Interview: Bill Gates on his new book, How to Avoid a Climate Disaster
Reading How to Avoid a Climate Disaster, Bill Gates’ new book, you are struck by his belief that the world can be changed for the better, perfected, saved; that humankind can stop climate change if we sincerely tried. Not for him a horrified paralysis as the world ends in fire or ice. Approaching the monumental crisis as a problem to be solved, he provides us with a plan to bring carbon dioxide emissions down to zero by the year 2050.
“When people think about climate, they think about making electricity and about passenger cars mostly. They aren’t aware that there are many other sources of CO2 emissions including when we make cement or steel or when we grow cows -- in some countries to eat beef. Electricity, transport, food, buildings and manufacturing are the biggest areas of emissions. The challenge to get to zero is you can’t skip any of these areas of emissions. You have to do even the hard ones,” he said during a video interview.
To achieve that goal requires much innovation, and a shift to new ways of doing things. “The younger generation more and more is going to demand progress, it will be the moral cause of their generation across religions and countries and so they deserve a plan. And yet this movement doesn’t really have a plan. So my book is to suggest the elements of a plan,” he says adding that battling climate change is the hardest thing humanity has ever done. “Unlike the pandemic, you won’t be able to get out o f it with just a single tool like a vaccine. The fact that it accumulates slowly and just gets slightly worse can’t fool us into not taking early action,” says Gates who is enthused about the possibilities of everything from plant-based and cellular meat to electric vehicles and the use of nuclear power instead of coal to generate electricity.
“About the artificial meat, if you’d asked me five years ago, I would have said that was going to be very difficult but a lot of new companies like Impossible Foods and Beyond Meat are selling their ground beef and some other products in the US market and are getting quite a bit of good acceptance. Over time, those companies may have many competitors and work on different food areas and the price of those things will come down and the quality will go up, and at some point, it may be a superior way of doing things and the whole market will shift even if the government doesn’t say, ‘OK we are going to tax the stuff that causes emissions’,” he says pointing out that all the areas that are the biggest sources of CO2 emissions need innovation.
“We need great innovators, great research, great policies that will radically change all five of those areas in order to get to this very ambitious goal of zero emissions. That’s the only thing that will stop the temperature from continuing to rise,” says Gates. He believes rich countries will ban the sale of gasoline cars within the next 15 years.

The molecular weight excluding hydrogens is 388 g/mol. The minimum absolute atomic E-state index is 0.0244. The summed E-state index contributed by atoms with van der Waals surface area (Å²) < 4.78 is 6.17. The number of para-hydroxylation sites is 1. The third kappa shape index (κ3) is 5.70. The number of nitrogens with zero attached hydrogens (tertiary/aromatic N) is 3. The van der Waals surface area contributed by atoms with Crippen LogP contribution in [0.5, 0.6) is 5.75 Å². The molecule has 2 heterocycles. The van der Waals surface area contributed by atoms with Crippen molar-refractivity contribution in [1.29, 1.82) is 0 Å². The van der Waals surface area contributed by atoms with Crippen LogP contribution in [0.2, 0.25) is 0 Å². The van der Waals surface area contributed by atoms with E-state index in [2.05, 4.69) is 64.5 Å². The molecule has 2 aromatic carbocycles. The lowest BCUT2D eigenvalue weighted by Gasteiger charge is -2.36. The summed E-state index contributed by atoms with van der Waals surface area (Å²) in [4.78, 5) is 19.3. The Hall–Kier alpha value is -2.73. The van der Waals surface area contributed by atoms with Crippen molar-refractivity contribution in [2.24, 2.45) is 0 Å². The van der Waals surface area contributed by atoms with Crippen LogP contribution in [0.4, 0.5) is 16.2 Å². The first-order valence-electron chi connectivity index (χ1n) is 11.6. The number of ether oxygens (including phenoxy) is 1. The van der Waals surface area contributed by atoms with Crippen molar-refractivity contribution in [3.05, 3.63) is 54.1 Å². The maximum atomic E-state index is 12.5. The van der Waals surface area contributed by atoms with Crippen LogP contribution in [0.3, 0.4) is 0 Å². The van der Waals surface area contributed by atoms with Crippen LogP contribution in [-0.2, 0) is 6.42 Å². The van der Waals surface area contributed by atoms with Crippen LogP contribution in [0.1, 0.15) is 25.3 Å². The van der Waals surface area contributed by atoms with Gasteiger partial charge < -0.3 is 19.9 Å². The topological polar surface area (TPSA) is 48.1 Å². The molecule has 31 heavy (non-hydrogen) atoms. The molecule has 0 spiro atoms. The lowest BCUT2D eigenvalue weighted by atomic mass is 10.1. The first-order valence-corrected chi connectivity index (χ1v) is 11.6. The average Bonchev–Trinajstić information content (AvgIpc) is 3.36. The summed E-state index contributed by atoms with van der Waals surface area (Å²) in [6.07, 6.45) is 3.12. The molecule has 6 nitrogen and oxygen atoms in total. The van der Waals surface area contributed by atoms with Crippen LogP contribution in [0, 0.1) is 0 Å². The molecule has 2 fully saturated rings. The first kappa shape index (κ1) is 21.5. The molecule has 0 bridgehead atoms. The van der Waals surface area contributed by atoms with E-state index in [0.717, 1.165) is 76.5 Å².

“The reason is that the cost of electric cars will go down and as those batteries get cheaper, their range will go up as they have more power storage and you’ll have more charging stations and the time it takes to charge will go from hours to 15 to 20 minutes. So even though, today, if you get an electric car, you pay a premium - what I call the green premium - over time, that premium will drop to zero,” he says adding that much of the terrible air pollution in Indian cities comes from cars and coal plants.
“It’s another reason you want to move the cars to electric and the power generation away from coal. Coal has a lot of health effects. Coal kills a lot of people and not just in mining accidents. And yet, India has a lot of domestic coal and a lot of jobs in coal so that will be a very fraught transition to move away from that,” says Gates who thinks improved nuclear reactors could be the best source of clean energy.
“Nuclear reactors have been generating power for a long time. Even so, I don’t believe in that generation. It’s too complicated, too expensive, requires human operators. We want a reactor that no human has to ever push the right buttons; it is totally safe by pure physics; there’s no overheating scenario.” It sounds too good to be true but a company called TerraPower -- that Gates founded -- is already working on it. “They are building a demonstration plant to see if this new generation can work and be cheap. If so, then maybe it can help with the climate problem,” he says.
Gates believes 2021, the year of the COP26 (2021 United Nations Climate Change Conference) to be held in Glasgow this November, “is a big year for climate to get a plan”. Currently, the third richest man in the world, he is aware of the limits of philanthropy. “This is not something that I, even with all the resources I have, can do a meaningful percentage of. It’s such a big thing and it involves governments and big private sector companies,” he says. “You know philanthropy can help invent the meningitis vaccine -- that’s a few hundred million dollars type project. The energy industry is many trillions and once you add other industries like steel and cement you have a meaningful part of the world’s 80 trillion dollar global economy. So my goal, although I’m doing my best and I’m putting 2 billion of my money over the next five years into this, it’s really just being catalytic and speaking out about how all the resources might come together to get us to zero,” he says.
For the sake of the world’s young people, you hope Gates’ plan works.
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